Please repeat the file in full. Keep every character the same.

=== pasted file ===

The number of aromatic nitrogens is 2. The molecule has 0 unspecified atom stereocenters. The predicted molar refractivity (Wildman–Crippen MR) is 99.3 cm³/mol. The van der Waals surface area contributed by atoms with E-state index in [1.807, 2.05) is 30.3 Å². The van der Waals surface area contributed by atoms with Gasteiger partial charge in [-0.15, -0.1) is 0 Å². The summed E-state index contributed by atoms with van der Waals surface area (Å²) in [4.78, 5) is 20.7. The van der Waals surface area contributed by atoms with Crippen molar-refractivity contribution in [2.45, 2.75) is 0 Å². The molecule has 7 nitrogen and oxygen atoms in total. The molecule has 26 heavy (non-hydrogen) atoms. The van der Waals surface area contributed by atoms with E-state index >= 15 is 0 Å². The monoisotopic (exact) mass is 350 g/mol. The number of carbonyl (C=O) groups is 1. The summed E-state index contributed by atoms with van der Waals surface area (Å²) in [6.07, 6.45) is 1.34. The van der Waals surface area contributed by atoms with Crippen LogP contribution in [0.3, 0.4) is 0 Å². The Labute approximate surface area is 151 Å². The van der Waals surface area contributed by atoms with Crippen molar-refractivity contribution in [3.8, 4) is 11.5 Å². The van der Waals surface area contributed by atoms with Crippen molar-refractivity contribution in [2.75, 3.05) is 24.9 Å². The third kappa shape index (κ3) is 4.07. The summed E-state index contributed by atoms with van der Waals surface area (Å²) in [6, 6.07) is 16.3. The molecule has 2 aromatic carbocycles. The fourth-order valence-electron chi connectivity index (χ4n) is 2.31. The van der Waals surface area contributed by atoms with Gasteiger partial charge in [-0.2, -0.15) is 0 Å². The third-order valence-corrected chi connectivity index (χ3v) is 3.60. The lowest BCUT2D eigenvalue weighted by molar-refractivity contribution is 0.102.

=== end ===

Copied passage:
The number of aromatic nitrogens is 2. The molecule has 0 unspecified atom stereocenters. The predicted molar refractivity (Wildman–Crippen MR) is 99.3 cm³/mol. The van der Waals surface area contributed by atoms with E-state index in [1.807, 2.05) is 30.3 Å². The van der Waals surface area contributed by atoms with Gasteiger partial charge in [-0.15, -0.1) is 0 Å². The summed E-state index contributed by atoms with van der Waals surface area (Å²) in [4.78, 5) is 20.7. The van der Waals surface area contributed by atoms with Crippen molar-refractivity contribution in [2.45, 2.75) is 0 Å². The molecule has 7 nitrogen and oxygen atoms in total. The molecule has 26 heavy (non-hydrogen) atoms. The van der Waals surface area contributed by atoms with E-state index >= 15 is 0 Å². The monoisotopic (exact) mass is 350 g/mol. The number of carbonyl (C=O) groups is 1. The summed E-state index contributed by atoms with van der Waals surface area (Å²) in [6.07, 6.45) is 1.34. The van der Waals surface area contributed by atoms with Crippen LogP contribution in [0.3, 0.4) is 0 Å². The Labute approximate surface area is 151 Å². The van der Waals surface area contributed by atoms with Crippen molar-refractivity contribution in [3.8, 4) is 11.5 Å². The van der Waals surface area contributed by atoms with Crippen molar-refractivity contribution in [2.75, 3.05) is 24.9 Å². The third kappa shape index (κ3) is 4.07. The summed E-state index contributed by atoms with van der Waals surface area (Å²) in [6, 6.07) is 16.3. The molecule has 2 aromatic carbocycles. The fourth-order valence-electron chi connectivity index (χ4n) is 2.31. The van der Waals surface area contributed by atoms with Gasteiger partial charge in [-0.2, -0.15) is 0 Å². The third-order valence-corrected chi connectivity index (χ3v) is 3.60. The lowest BCUT2D eigenvalue weighted by molar-refractivity contribution is 0.102.